Climbing Mt. Munku Sardyk
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Photo: Wjatscheslav Petuchin
3491m above sea level
Munku Sardyk is the highest and one of the most beautiful mountains in the Eastern Sayan. The Burin Khan mountain chain, only 14 km long, running from east to west, separates Mongolia with its steppe from Buryatia mountains east of Lake Baikal.
Like many of the mountains in this area, Munku Sardyk is a holy mountain for the Buryats. In the Buryatic language "Munku Sardyk" means "eternity". Until today, some of the eldest Buryats believe that nobody climbed this mountain until today because it is not possible for humans to reach the top.
Climbing Munku Sardyk does indeed require some experience. There are rock climbing passages and ice fields to be managed on every route to the summit. And this is what makes Munku Sardyk an interesting mountain to climb. On almost no other mountain in the Sayan you will find glaciers - and here you have three of them. The technically easiest route is a 2A (according to the Russian grading of rock climbing). Much more challenging is the northern flank with ice fields up to a slope of 45 degrees.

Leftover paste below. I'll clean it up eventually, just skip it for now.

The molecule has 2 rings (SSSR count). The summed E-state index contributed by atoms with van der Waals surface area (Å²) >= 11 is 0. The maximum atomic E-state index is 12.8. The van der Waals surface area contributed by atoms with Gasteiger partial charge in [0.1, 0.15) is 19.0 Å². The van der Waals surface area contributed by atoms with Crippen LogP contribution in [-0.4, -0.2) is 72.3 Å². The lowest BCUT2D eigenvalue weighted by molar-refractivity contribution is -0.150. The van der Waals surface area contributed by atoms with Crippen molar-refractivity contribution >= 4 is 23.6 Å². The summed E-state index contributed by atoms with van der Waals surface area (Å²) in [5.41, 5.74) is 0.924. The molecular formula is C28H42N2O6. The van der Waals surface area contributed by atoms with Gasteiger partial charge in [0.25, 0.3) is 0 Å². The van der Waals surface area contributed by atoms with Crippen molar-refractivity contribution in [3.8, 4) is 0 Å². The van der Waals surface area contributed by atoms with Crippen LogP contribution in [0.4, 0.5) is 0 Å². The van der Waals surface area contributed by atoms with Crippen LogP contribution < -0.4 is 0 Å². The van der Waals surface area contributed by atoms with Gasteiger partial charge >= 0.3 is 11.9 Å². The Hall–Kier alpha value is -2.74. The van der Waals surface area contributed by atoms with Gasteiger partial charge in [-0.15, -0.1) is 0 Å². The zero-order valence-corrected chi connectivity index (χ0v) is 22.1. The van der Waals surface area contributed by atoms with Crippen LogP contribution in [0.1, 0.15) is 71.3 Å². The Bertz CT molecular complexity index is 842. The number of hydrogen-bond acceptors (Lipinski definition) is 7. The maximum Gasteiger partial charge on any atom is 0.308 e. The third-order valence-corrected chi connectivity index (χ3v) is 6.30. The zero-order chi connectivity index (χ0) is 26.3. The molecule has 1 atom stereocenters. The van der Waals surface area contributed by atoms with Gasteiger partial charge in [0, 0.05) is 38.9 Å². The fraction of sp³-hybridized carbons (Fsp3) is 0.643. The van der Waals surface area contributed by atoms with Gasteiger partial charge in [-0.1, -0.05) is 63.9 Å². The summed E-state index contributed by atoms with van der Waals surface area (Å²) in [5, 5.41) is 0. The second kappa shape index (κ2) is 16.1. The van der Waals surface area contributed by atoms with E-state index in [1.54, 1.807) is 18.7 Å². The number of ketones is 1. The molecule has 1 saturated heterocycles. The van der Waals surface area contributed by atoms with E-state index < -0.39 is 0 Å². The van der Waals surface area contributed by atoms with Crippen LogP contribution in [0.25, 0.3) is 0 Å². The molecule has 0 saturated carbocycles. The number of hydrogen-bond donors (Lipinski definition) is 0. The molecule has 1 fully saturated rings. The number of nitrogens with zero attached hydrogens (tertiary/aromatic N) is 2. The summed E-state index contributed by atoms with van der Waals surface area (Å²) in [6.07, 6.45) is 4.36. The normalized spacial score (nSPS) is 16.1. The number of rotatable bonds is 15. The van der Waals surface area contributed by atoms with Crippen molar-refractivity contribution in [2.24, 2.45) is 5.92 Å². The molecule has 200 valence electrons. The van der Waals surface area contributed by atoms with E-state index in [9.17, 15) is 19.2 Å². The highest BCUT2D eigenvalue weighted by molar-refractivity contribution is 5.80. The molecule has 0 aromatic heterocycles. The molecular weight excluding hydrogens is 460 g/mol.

It is absolutely necessary to set up a basis camp at the tree line if you take any of the routes to the top.
With a height between 2500 to 2700m the tree line is quite high for the Eastern Sayan area. The most beautiful time for climbing the mountain is at the beginning of summer, from mid-June to mid-August. During these months all the mountain grasslands are covered with flowers. You will not only enjoy the fantastic view from the summit down at Lake Khubsugul but also the way up to the top. Much easier is it in early spring-time because you can use the frozen river Belui Irkut as a nice way for walking.
The mountain was first climbed by the Russian geographer G. Raddle in 1868. He was also the first person that measured the heights and the massiveness of the three glaciers.